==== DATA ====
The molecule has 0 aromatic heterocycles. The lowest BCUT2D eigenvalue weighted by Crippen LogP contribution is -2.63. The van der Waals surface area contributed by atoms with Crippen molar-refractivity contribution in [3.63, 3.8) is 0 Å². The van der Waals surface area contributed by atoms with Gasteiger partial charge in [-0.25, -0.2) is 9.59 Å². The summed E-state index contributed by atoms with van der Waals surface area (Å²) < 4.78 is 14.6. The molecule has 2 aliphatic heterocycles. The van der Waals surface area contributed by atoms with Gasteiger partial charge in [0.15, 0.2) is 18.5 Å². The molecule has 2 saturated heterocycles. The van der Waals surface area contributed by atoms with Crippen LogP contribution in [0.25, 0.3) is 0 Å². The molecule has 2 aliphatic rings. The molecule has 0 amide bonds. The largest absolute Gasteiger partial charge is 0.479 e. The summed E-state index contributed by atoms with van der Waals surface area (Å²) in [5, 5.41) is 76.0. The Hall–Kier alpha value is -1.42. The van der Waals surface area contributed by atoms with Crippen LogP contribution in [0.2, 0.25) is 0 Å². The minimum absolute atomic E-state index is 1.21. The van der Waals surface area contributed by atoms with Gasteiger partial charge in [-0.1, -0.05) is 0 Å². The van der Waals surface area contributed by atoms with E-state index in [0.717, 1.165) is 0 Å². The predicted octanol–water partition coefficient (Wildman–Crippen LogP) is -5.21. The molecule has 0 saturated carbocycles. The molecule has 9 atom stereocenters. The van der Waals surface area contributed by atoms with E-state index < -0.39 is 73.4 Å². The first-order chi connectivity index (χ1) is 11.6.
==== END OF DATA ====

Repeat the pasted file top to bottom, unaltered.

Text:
The molecule has 0 aromatic heterocycles. The lowest BCUT2D eigenvalue weighted by Crippen LogP contribution is -2.63. The van der Waals surface area contributed by atoms with Crippen molar-refractivity contribution in [3.63, 3.8) is 0 Å². The van der Waals surface area contributed by atoms with Gasteiger partial charge in [-0.25, -0.2) is 9.59 Å². The summed E-state index contributed by atoms with van der Waals surface area (Å²) < 4.78 is 14.6. The molecule has 2 aliphatic heterocycles. The van der Waals surface area contributed by atoms with Gasteiger partial charge in [0.15, 0.2) is 18.5 Å². The molecule has 2 saturated heterocycles. The van der Waals surface area contributed by atoms with Crippen LogP contribution in [0.25, 0.3) is 0 Å². The molecule has 2 aliphatic rings. The molecule has 0 amide bonds. The largest absolute Gasteiger partial charge is 0.479 e. The summed E-state index contributed by atoms with van der Waals surface area (Å²) in [5, 5.41) is 76.0. The Hall–Kier alpha value is -1.42. The van der Waals surface area contributed by atoms with Crippen LogP contribution in [0.2, 0.25) is 0 Å². The minimum absolute atomic E-state index is 1.21. The van der Waals surface area contributed by atoms with Gasteiger partial charge in [-0.1, -0.05) is 0 Å². The van der Waals surface area contributed by atoms with E-state index in [0.717, 1.165) is 0 Å². The predicted octanol–water partition coefficient (Wildman–Crippen LogP) is -5.21. The molecule has 0 saturated carbocycles. The molecule has 9 atom stereocenters. The van der Waals surface area contributed by atoms with E-state index < -0.39 is 73.4 Å². The first-order chi connectivity index (χ1) is 11.6.